Cortoss bone augmentation material

Cortoss material was developed to provide an ideal bone augmentation solution for treatment of vertebral compression fractures (VCFs).

Features

Cortoss is an advanced, injectable, synthetic, non-resorbable biomaterial which mimics the mechanical properties of cortical (weightbearing) bone1. It has been clinically proven to match the safety and effectiveness of Polymethylmethacrylate (PMMA) for vertebral augmentation.2

  • Flow and fill: properties improve short-term pain and long-term function2

  • Safety: low incidence of adjacent fractures2; minimal exotherm3 and monomer release4

  • Control: procedural flexibility with mix-on-demand and start/stop delivery5

  • Robust compilation of clinical data2,6,7

Multi-center clinical trials provide the proof:

  • The safety and efficacy of Cortoss material has been demonstrated in three U.S. clinical investigations and multiple European studies.2,6,7
  • In patients with a first-time fracture at one level, there was a 43% reduction in adjacent level fractures in the patient population that used Cortoss material2,1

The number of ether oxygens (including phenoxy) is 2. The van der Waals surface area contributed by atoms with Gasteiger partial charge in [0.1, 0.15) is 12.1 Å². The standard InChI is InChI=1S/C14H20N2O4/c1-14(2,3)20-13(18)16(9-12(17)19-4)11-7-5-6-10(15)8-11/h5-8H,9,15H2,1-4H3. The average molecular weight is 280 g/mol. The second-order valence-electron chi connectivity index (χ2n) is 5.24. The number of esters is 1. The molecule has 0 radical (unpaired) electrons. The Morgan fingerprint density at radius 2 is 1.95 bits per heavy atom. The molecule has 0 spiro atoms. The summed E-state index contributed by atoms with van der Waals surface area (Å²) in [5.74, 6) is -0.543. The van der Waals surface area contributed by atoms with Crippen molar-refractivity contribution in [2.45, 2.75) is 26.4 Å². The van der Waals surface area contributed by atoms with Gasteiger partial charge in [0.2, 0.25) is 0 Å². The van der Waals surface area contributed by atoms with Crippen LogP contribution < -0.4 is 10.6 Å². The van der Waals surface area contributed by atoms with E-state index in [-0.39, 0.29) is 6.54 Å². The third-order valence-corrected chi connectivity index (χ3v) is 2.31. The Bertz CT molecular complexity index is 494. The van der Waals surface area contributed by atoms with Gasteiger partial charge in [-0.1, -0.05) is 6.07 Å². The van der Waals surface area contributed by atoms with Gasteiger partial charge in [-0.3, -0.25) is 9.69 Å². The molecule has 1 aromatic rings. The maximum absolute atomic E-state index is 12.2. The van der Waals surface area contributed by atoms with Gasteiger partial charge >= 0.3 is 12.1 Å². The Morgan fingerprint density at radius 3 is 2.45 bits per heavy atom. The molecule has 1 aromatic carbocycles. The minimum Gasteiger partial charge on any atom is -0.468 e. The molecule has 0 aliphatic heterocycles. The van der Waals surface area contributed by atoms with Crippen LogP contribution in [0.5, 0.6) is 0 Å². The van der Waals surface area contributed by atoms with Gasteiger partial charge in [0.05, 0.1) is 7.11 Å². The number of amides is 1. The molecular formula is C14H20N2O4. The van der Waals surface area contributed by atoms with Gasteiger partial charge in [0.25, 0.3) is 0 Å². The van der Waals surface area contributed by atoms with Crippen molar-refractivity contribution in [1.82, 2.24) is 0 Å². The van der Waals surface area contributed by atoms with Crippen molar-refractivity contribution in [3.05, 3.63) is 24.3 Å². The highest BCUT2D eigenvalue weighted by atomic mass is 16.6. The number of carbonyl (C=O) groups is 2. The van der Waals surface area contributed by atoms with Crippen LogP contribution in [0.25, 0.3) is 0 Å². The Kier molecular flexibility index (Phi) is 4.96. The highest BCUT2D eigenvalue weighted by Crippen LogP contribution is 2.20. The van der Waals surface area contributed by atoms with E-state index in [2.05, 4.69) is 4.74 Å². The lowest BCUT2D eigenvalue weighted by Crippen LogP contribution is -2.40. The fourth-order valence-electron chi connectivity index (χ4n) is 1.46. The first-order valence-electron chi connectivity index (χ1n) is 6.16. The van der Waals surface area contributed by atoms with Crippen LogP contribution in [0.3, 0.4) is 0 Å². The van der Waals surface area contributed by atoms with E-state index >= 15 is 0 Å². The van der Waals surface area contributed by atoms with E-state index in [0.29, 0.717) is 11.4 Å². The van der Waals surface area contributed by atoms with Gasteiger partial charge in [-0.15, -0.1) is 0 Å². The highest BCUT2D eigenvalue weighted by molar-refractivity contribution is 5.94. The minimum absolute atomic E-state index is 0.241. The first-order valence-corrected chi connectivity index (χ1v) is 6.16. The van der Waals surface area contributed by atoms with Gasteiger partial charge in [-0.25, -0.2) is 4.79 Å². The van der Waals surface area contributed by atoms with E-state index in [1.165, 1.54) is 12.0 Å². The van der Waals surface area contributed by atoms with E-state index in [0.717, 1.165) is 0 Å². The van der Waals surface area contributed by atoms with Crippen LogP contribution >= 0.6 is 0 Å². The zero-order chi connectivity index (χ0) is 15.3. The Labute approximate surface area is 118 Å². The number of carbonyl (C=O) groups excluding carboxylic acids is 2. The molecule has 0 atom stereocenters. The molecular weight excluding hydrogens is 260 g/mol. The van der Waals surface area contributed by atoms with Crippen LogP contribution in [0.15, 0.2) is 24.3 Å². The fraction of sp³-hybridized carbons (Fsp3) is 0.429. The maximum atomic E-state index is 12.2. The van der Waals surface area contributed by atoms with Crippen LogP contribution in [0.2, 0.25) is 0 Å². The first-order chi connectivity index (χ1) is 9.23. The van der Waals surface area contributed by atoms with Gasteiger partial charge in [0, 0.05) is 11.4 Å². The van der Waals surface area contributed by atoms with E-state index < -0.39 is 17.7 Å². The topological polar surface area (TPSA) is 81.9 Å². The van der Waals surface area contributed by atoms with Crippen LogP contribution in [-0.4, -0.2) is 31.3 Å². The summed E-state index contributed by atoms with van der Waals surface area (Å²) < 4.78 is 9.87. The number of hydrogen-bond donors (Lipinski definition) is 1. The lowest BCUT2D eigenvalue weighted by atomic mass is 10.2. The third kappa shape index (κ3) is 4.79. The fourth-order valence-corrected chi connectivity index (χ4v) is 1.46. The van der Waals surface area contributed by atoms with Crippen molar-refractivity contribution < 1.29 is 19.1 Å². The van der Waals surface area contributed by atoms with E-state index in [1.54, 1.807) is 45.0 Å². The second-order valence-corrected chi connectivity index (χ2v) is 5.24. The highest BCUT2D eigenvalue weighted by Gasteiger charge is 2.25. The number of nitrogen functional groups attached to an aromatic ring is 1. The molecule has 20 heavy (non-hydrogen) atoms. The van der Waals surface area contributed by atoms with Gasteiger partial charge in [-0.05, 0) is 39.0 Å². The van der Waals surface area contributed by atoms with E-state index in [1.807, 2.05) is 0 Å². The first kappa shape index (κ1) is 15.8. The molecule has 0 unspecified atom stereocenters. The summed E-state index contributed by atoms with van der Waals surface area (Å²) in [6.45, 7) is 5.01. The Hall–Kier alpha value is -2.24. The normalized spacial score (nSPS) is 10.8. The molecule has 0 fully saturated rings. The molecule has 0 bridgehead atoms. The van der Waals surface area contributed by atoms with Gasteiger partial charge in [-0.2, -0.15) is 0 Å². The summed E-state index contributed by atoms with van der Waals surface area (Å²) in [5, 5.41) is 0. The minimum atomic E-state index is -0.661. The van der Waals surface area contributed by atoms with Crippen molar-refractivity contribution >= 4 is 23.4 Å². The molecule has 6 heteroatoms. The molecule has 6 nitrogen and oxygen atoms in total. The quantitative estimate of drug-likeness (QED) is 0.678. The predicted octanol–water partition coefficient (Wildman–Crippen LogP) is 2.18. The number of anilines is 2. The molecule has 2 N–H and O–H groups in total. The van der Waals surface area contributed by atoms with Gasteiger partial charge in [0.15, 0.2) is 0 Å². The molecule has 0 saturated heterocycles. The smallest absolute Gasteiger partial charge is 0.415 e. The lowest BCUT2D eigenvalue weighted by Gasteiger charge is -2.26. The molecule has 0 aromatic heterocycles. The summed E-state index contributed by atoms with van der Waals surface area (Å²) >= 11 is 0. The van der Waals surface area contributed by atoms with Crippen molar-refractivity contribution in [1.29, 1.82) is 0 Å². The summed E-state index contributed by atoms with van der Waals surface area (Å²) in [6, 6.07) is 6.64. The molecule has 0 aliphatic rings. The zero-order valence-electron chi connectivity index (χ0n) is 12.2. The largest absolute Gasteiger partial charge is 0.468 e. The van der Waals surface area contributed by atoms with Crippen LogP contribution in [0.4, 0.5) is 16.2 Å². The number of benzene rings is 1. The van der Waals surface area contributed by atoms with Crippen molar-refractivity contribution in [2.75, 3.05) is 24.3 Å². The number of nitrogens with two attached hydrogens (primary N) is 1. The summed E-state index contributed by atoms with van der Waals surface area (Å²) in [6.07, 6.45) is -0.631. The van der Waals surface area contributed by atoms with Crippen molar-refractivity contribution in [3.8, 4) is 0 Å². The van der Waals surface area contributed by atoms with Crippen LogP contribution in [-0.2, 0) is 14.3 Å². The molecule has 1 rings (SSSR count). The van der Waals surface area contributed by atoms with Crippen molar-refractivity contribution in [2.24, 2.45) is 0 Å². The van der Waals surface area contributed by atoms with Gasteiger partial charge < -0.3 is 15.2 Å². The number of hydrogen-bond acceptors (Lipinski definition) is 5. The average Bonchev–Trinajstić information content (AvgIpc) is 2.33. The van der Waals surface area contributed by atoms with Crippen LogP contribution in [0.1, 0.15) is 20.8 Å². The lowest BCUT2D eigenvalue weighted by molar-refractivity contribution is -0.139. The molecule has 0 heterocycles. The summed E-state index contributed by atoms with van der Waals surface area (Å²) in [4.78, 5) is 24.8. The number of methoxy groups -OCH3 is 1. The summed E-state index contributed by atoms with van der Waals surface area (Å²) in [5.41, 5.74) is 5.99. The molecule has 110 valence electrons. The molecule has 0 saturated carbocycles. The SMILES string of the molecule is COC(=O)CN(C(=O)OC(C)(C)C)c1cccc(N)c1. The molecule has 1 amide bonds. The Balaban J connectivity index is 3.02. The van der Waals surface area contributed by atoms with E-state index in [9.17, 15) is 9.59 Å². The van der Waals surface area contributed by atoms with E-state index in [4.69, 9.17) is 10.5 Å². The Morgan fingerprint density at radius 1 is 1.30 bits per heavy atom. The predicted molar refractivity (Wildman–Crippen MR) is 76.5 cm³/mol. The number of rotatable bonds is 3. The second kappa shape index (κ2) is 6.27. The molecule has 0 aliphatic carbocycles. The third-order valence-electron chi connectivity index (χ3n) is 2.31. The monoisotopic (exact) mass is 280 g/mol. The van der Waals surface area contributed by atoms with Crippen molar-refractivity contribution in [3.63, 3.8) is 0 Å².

In patients with a first-time fracture at one level, there was a 43% reduction in adjacent level fractures in the patient population that used Cortoss material21In patients with a first-time fracture at one level, there was a 43% reduction in adjacent level fractures in the patient population that used Cortoss material21
  • Compared to PMMA, Cortoss material is more hydrophilic, which enables it to coat and augment the internal structure of the vertebral body.2 This interdigitating characteristic resulted in a 30% reduction in material injected when compared to PMMA in a controlled study2
  • The level 1 IDE Study showed a statistically significant increase in the percentage of patients experiencing a reduction in short-term pain at 3 months and improvement of long-term function at 24 months2
    The level 1 IDE Study showed a statistically significant increase in the percentage of patients experiencing a reduction in short-term pain at 3 months and improvement of long-term function at 24 months2